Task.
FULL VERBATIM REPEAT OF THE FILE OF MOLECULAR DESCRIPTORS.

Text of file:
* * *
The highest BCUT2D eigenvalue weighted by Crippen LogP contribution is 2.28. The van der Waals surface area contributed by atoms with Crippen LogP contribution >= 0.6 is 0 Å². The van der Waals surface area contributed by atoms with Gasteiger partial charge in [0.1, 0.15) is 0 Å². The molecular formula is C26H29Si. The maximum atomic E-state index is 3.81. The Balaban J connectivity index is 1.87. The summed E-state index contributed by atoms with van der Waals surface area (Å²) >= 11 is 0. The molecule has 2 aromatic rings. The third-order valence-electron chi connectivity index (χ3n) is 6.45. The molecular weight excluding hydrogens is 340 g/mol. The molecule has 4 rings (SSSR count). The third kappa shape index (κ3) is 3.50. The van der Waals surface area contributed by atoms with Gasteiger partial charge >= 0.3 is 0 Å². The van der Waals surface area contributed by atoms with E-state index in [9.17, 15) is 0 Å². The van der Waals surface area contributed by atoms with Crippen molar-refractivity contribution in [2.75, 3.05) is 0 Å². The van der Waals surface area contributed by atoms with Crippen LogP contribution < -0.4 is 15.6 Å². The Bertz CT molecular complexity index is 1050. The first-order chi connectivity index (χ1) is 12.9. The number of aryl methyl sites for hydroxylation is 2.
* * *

The highest BCUT2D eigenvalue weighted by Crippen LogP contribution is 2.28. The van der Waals surface area contributed by atoms with Crippen LogP contribution >= 0.6 is 0 Å². The van der Waals surface area contributed by atoms with Gasteiger partial charge in [0.1, 0.15) is 0 Å². The molecular formula is C26H29Si. The maximum atomic E-state index is 3.81. The Balaban J connectivity index is 1.87. The summed E-state index contributed by atoms with van der Waals surface area (Å²) >= 11 is 0. The molecule has 2 aromatic rings. The third-order valence-electron chi connectivity index (χ3n) is 6.45. The molecular weight excluding hydrogens is 340 g/mol. The molecule has 4 rings (SSSR count). The third kappa shape index (κ3) is 3.50. The van der Waals surface area contributed by atoms with Gasteiger partial charge >= 0.3 is 0 Å². The van der Waals surface area contributed by atoms with E-state index in [9.17, 15) is 0 Å². The van der Waals surface area contributed by atoms with Crippen molar-refractivity contribution in [2.75, 3.05) is 0 Å². The van der Waals surface area contributed by atoms with Crippen LogP contribution < -0.4 is 15.6 Å². The Bertz CT molecular complexity index is 1050. The first-order chi connectivity index (χ1) is 12.9. The number of aryl methyl sites for hydroxylation is 2.